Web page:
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Executives

David Roberts – Chairman, President and CEO

Steve Ford – CFO

Analysts

Peter Lisnic – Robert W. Baird

Ivan Marcuse – NorthCoast Research

Wendy Caplan – SunTrust

Stuart Benway – Standard & Poor’s

Jessica Mullin – Citi Investment

Rob Crystal – Goldman Sachs

Carlisle Companies Incorporated (CSL) Q2 2011 Earnings Call July 26, 2011 10:00 AM ET

Operator

Good morning. I will be your conference operator today. At this time, I would like to welcome everyone to the Carlisle Companies Incorporated Second Quarter Earnings Conference Call. All lines have been placed on mute to prevent any background noise. After the speakers’ remarks, there will be a question-and-answer session. (Operator Instructions) Thank you.

I will now turn the call over to Mr. David Roberts, Chairman, President and CEO of Carlisle Companies. Sir, please go ahead.

David Roberts

Good morning and welcome to the Carlisle’s second quarter 2011 conference call. On the phone with me are Steve Ford, our CFO and Kevin Zidmal, our Chief Accounting Officer. We provided slides for your convenience and they can be found on our website under the Investor Relations tab titled Presentations.

The slides will provide you with the backup data that is being presented in today’s call. As we are prepared to get started, please look at slide two, titled forward-looking statements. We encourage you to review this slide before making any investment decisions.

Now, turning to slide three, as in the first quarter, our second quarter sales were up 27%, 14% of our growth was organic, 12% was the result of the Hawk acquisition, and slightly less than 1% was FX. Organically, we continue to see strength in the Construction Materials business, Interconnect Technologies, and Braking businesses. The growth experienced in our Transportation Products and FoodService segments were driven by price increases that were implemented to offset rising raw material cost.

Companywide, EBIT was 33% in the quarter. Our EBIT margin percentage in Construction Materials was 13.2%, down 160 basis points. Frankly, we consider 13.2% margin as good performance considering what raw material was doing during the quarter. Margins in Braking were 16.2%, up 510 basis points and margin within Interconnect Technologies were 16.3%, up 670 basis points. Margins were flat within Transportation at 3.3% and down 190 basis points of FoodService to 8.4%.

Our earnings per share from continuing operations were $0.87, up 40% over 2010. Tuesday of last week we announced we entered into an agreement to purchase PDT, a German manufacturer of single-ply EPDM roofing. PDT will add approximately $110 million to $115 million annually in sales and if we close by mid-August as planned, we’ll realize about $25 million to $30 million of those sales in 2011. This acquisition provides our Construction Materials business the manufacturing foothold and a distribution channel in Europe not only to sell the existing PDT products, but also our current Construction Material products.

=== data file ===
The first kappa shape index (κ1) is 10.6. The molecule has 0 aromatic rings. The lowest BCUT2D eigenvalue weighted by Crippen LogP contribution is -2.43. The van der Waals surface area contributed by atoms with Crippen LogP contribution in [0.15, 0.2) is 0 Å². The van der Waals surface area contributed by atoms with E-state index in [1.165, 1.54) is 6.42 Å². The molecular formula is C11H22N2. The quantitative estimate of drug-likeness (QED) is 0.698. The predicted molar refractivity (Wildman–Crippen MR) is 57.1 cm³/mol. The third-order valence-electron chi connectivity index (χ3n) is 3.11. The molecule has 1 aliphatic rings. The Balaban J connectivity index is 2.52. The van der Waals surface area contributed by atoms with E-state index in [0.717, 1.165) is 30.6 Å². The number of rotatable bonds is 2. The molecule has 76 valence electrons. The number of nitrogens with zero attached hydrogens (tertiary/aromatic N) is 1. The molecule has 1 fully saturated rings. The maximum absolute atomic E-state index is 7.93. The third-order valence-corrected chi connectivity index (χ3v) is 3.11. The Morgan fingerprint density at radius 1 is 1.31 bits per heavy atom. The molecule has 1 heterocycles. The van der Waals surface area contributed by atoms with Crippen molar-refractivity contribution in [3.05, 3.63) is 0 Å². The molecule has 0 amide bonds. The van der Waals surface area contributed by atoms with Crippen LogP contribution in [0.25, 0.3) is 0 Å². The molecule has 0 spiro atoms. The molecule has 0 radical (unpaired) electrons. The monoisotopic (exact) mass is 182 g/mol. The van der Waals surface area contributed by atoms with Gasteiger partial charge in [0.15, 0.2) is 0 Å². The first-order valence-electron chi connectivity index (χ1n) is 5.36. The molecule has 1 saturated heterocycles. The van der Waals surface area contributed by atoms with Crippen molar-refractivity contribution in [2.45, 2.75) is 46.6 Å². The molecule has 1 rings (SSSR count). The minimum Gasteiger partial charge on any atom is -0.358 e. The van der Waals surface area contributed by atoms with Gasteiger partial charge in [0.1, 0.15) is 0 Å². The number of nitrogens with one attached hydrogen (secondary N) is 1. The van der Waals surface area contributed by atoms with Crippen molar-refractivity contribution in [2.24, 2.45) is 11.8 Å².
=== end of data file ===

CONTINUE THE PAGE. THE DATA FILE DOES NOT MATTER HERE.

Slide four is the sales bridge, which illustrates the $183 million increase we enjoyed in the second quarter. 10% of our growth came from volume, 12% came from the Hawk acquisition, 4% from price, and slightly less than 1% was FX.

We look at slide five. It details our margin bridge for the quarter. Raw material had a 4.6% negative impact on margin. We were able to offset approximately 70% of the raw material cost increases with price. Aiding the increase in margin was volume, COS savings and the acquisition of Hawk.

Our margin dollars grew $21.4 million from $64 million to $85.5 million for a 33% increase. This increase occurred despite intense raw material pressures we encountered during the quarter. The intensity of raw material prices has lessened a bit in the latter part of the second quarter, with the rate of cost increases slowed rather than abated. We have not seen any significant reductions in our cost of raw materials. The future is uncertain as to what the remainder of the year holds as we are unsure of the slowing of cost increases is just the pause before they head upward again of if they are leveling out at this range. Our segments that had the highest raw material dollar impact incidentally which was $36.5 million was our transportation product segment and our construction materials segment.

Turning to slide six, we begin the review of business segment by business segment. Starting with Construction Materials we had an excellent growth quarter at 19% as re-roofing demand remained strong in the quarter, included in that 19% was 2.5% price growth. This is the first quarter we had seen any price growth in CCM. You may recall we had negative price in Construction Materials in the first quarter of this year.

CCM EBIT margin, or margin was up 6%. We are not getting any leverage we would expect in our 19% sales growth and the reason is basically raw materials which were negative $23 million in the quarter and $34 million for the year. As our factories are all performing at a high level of efficiency, we did see increases in our raw materials, EPDM was up 35%, carbon black 24%, and TPO resin 10%.